Strong Government response to industrial action essential.
Emphasis must be on getting the 316,296 people back to work.
At the release of the latest CSO Live Register figures today (1st September) ISME, the Irish Small and Medium Enterprises Association, welcomed the reduction in unemployment but cautioned against any let-up in the drive for cost control and productivity across the economy. The Association demanded a strong government response to exorbitant trade union wage increases and threats to services which could sabotage competitiveness.
While acknowledging the reduction of 42,780 on the Live Register in the year to August, the Association highlighted the 140,346 long term unemployed which now stands at 44% of all claimants.
Commenting, ISME CEO, Mark Fielding said “There seems to be a total lack of understanding of economic realities from the trade union leadership. The country is still in recovery mode and now facing the additional challenge of Brexit. We simply cannot afford the wage claim-jumping being driven by the transport unions, which will lead to a spiral of claims across the public sector”.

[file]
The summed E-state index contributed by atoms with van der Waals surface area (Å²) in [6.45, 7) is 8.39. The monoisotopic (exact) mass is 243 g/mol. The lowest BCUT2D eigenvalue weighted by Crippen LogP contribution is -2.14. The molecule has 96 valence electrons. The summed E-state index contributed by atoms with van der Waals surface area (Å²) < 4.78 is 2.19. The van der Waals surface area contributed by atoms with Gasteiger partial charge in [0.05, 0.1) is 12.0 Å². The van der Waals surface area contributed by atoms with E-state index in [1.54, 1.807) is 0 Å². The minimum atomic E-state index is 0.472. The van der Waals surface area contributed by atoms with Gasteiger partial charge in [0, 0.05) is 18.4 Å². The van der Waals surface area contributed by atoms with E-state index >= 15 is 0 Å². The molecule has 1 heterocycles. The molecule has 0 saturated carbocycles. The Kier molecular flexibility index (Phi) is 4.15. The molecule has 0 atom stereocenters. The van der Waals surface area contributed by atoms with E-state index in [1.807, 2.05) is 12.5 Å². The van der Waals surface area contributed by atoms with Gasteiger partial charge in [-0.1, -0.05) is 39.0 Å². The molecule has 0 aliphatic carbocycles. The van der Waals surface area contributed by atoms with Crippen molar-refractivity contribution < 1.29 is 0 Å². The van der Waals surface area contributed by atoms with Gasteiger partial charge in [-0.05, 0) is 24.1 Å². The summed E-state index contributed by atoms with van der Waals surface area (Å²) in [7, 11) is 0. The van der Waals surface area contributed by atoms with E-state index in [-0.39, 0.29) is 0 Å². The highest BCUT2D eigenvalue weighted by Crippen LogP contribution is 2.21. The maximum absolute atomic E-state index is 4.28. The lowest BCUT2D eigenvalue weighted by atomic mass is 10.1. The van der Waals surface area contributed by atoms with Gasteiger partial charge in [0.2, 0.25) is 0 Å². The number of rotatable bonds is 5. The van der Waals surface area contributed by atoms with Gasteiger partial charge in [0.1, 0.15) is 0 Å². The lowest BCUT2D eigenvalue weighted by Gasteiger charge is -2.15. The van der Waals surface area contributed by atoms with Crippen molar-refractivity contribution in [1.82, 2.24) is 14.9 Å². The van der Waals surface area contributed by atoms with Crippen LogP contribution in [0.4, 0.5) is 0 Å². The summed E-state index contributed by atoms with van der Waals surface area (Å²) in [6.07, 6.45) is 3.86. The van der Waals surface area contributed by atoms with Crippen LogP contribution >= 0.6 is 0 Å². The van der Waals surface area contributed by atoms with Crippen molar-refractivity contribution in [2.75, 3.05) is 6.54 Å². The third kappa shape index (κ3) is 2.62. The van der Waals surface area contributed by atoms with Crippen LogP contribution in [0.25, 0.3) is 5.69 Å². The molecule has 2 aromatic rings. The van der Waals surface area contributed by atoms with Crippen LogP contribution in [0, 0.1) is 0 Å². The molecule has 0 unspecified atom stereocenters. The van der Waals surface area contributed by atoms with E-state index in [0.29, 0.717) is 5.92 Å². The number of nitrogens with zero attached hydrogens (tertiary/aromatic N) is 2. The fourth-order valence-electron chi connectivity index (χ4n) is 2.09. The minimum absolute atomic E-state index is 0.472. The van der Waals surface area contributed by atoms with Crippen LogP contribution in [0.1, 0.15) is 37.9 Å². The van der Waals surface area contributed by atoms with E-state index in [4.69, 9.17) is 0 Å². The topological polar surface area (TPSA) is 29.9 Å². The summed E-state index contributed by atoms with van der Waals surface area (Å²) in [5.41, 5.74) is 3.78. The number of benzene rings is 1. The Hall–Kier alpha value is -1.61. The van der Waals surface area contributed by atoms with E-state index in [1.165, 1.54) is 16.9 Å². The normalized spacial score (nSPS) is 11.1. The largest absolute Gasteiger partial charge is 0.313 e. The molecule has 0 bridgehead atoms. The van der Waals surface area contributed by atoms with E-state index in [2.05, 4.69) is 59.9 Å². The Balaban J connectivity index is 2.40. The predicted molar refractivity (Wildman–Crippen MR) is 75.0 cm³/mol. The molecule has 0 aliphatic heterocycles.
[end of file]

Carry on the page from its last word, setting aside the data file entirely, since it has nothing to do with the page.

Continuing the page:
“The emphasis must be placed on getting the 316,296 people on the dole back to work. While current inflation is negligible, cost control, including wage restraint, will achieve the productivity which will lead to higher living standards. This must not be jeopardised by maverick trade unions, hell bent on selfish gains.”
The Association called for:
A robust no nonsense stance on Public Sector pay
A full benchmark and overhaul of all government influenced business costs with a target of a reduction to below the EU average for all, within one year.
A review of labour market inhibitors, social welfare constraints and black economy.
Introduce new and improved activation schemes in conjunction with employers.
Further reduction in state assistance for those who refuse job offers.
Increase job-rich infrastructure investment.
Ensure real measurable access to affordable credit for viable SMEs.
Outsource more state sector services to SMEs.
“The current industrial unrest and unrealistic wage demands have the capacity to scupper the slow recovery. Ireland is still a high cost economy for a range of key SME business inputs and further pressure will reduce job creation and delay recovery”, Fielding concluded.